Northwestern University football players are scheduled to vote Friday whether to join a union, part of a labor battle that is drawing intense scrutiny from colleges with major athletic programs, national union leaders and higher education lobbyists in Washington.
At issue is whether players on scholarship at the private research university in Evanston, Ill., are effectively employees with the right to seek collective bargaining. A regional director of the National Labor Relations Board, Peter Ohr, determined March 26 that the football players should be considered employees under federal law. Northwestern disagreed and appealed the decision to the five-member board in Washington.
The board announced Thursday that it had accepted the university’s request for a review. There is no timetable for the board to rule.
The outcome of the secret-ballot vote among Northwestern’s football players will not be known for some time as the board considers a case with broad ramifications not only for intercollegiate athletics but also for how colleges operate.
“This is not the same thing as organizing a steel mill. This is a university,” said Terry W. Hartle, senior vice president at the American Council on Education, which represents colleges and universities. “We think that students are students. They are not employees.”
To call students employees, Hartle said, would raise “vast and unknowable” issues. If scholarship football players are employees, what about students in other sports with partial scholarships? What about students with scholarships in music or dance programs, or those with general academic scholarships?
Hartle said his organization would weigh in on the side of Northwestern as the board deliberates.
National labor leaders are standing with those who want to join a union called the College Athletes Players Association.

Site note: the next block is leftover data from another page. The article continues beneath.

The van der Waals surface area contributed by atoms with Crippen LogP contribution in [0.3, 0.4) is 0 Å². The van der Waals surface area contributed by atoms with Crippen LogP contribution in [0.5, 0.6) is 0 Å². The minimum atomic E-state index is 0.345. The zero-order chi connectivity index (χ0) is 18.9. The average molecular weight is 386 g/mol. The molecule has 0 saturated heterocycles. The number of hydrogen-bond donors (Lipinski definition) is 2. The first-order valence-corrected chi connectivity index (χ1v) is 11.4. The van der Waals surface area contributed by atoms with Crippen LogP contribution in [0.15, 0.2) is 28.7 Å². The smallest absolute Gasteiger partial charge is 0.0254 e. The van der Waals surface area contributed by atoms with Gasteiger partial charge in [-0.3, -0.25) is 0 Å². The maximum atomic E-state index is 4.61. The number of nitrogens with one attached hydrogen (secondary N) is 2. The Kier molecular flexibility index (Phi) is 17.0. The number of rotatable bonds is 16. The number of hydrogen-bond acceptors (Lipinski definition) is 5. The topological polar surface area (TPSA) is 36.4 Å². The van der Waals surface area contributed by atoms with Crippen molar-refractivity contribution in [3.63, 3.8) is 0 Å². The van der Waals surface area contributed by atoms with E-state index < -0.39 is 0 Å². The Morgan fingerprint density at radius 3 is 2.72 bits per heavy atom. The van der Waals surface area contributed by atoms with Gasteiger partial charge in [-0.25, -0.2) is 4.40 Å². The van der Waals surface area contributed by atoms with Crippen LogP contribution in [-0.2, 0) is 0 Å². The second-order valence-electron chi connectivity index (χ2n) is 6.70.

“Like workers everywhere, they want a voice on the job — and don’t let anyone tell you these football players are not working for the university and padding its bottom line through their jobs on the football field,” Richard Trumka, president of the AFL-CIO, wrote on the organization’s Web site this week. “They want and deserve a say in how they spend as many as 60 hours a week under the tight control of coaches and the university, in honing their football skills while finding enough hours outside of football to keep up with their demanding academic responsibilities.”
Several colleges and universities are closely tracking the issue. Higher education experts say the case has a direct impact on private institutions because the labor board’s jurisdiction is focused on the private sector. But public universities could have a stake in the outcome because big-time sports, especially football and basketball, operate in national markets.
Stanford University, a private institution in California, said it disagrees with regional director Ohr’s decision in the Northwestern case.
“We strongly believe that student-athletes at Stanford are students first and foremost,” Brad Hayward, a Stanford spokesman, said. “They must meet the same high standards for admission and academic performance as all other students. We work very hard to ensure that the academic and athletic experiences of our student-athletes are excellent and properly supported, and that their Stanford education will provide them with outstanding preparation for success in the broader world.”
Virginia Tech spokesman Larry Hincker said the public university in Blacksburg is “watching with interest.” But he said the issue might be moot in Virginia because the state’s public employees do not have collective bargaining rights.
The Northwestern case, Hincker said, “begs more questions than it answers.” Among them: Would the government consider a football scholarship to be income? “If you’re employees,” Hincker asked, “is that taxable?”